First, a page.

Driving home tonight in a downpour, a relentless curtain of water, in the dark, and aquaplaning merrily through flood after flood, I had a mad and dangerous thought: “I’m so tired, how lovely it would be to close my eyes, just for a second or two.”
The idiocy of the thought was enough to scare me and I knew I had to stop , right there and then, to snatch a few minutes sleep. But that road snakes through a forest, barely enough room for cars to pass each other on the Z bends, and there was steady stream of blinding headlights coming towards me and a tail of headlights behind me. Nowhere to stop. I did all the usual things, prayed, wound the windows down, sang, coughed, ran my fingers through my hair (did you know that’s an ‘awakening’ thing?), shouted. No good. I just wanted to sleep. My tyres hit the verge, I trundled wildly in the rut for a few yards and then back up onto the road. That’s the second time in a month I’ve nearly left the road in monsoon rain (OK, I exaggerate. Whatcher gonna do?) What to do? I couldn’t stop, there would have been an instant pile-up.What to do?
Which bend was that? Am I at the start of the forest or in the middle? How far until I can pull off? So tired I don’t recognise the road, the curve of the verge, the camber, where does that ‘danger – rock fall’ sign come? Is it near the top of the hill or at the bottom? Where am I? I could be anywhere. Where am I?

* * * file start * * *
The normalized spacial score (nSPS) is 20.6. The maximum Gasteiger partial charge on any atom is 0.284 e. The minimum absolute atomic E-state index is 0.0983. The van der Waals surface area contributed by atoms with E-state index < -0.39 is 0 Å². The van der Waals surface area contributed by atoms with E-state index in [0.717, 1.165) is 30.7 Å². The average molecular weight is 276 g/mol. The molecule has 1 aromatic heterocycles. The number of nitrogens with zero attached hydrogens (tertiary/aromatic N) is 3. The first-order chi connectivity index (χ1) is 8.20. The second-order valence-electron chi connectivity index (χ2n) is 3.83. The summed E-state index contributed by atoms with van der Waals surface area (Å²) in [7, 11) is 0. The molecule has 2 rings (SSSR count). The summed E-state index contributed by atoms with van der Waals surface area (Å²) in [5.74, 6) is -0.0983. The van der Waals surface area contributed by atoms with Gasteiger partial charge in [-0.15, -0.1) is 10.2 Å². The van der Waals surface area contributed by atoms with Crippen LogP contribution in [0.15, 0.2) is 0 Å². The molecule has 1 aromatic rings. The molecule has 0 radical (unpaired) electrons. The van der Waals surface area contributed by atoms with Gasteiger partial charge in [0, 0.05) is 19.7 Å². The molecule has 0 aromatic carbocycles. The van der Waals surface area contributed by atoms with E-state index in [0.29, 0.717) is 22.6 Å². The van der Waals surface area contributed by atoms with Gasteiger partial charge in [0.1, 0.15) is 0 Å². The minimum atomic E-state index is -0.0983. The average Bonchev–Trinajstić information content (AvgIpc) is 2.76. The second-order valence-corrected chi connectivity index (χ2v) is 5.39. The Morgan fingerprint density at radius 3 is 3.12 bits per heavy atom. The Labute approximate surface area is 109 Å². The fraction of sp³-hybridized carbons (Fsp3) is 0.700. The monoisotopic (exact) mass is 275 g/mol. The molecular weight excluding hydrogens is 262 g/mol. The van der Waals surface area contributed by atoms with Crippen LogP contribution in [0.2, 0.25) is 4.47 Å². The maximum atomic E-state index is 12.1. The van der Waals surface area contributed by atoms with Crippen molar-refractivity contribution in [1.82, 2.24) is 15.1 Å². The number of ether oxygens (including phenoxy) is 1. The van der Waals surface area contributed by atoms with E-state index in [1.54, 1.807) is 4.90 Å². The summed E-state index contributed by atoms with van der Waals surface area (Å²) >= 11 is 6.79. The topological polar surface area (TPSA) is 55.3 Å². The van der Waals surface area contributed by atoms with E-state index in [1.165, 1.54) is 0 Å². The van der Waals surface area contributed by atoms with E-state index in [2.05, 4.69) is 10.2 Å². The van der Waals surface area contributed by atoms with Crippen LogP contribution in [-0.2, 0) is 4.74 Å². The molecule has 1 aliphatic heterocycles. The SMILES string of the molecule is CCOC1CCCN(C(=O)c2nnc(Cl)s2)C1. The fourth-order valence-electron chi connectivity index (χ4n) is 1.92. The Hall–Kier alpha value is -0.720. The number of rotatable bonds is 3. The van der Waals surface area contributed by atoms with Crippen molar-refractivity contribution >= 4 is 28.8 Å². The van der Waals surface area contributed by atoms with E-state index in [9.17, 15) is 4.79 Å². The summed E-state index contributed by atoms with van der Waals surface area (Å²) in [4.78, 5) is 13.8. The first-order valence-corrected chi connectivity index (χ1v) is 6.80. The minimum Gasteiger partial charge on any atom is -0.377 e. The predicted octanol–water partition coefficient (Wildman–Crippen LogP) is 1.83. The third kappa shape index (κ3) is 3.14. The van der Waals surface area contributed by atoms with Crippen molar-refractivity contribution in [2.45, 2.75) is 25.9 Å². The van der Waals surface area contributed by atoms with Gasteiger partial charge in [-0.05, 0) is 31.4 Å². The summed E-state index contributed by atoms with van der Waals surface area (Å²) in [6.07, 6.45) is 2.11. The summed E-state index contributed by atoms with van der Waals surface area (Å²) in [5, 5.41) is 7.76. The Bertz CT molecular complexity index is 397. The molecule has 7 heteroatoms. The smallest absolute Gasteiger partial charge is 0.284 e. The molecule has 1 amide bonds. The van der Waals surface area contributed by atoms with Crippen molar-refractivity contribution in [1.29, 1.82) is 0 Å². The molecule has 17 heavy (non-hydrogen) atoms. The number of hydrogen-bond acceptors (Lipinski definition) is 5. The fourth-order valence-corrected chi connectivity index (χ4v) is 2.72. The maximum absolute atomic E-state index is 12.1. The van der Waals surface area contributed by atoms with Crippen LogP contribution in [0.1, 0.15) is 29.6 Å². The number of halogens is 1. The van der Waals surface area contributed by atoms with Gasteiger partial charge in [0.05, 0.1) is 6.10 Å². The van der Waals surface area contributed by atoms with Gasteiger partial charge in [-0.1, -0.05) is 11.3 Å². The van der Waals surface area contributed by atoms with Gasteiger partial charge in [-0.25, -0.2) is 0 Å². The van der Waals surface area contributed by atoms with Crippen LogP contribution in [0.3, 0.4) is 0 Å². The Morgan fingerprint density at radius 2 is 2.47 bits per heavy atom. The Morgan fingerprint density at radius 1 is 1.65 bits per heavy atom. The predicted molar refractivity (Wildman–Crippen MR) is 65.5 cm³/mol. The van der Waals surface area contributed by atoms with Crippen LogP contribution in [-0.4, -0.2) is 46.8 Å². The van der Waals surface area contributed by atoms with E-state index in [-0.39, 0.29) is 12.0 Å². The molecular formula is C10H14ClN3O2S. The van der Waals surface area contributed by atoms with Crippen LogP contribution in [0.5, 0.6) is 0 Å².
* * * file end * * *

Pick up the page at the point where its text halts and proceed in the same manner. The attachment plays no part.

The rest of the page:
And then, up ahead, I saw the sky a shade lighter. Here in West Wales we have no light pollution, our night skies are black velvet, so if there’s the faintest hint of a town below, we see it when we’re miles away. Hang on, Luce. Stay awake another five minutes, check the speed… down to 35 but I daren’t speed up, sorry fellow drivers. My driving is shocking. This woman is in trouble.
And then, thank God, ‘Welcome to Newcastle Emlyn’ and a deep and unlit lay-by. Lurch to a halt. And sleep. Lovely deep sleep. Sleep crawling across my skull, leadening my eyes, slowing my breath, as I sink into it so gratefully.
Thank you for keeping my fellow motorists safe, thank you for keeping me safe, thank you for this dark pull-off by a big old dairy next to some horrible factory. Thank you for an unlikely little haven, a spot of heaven.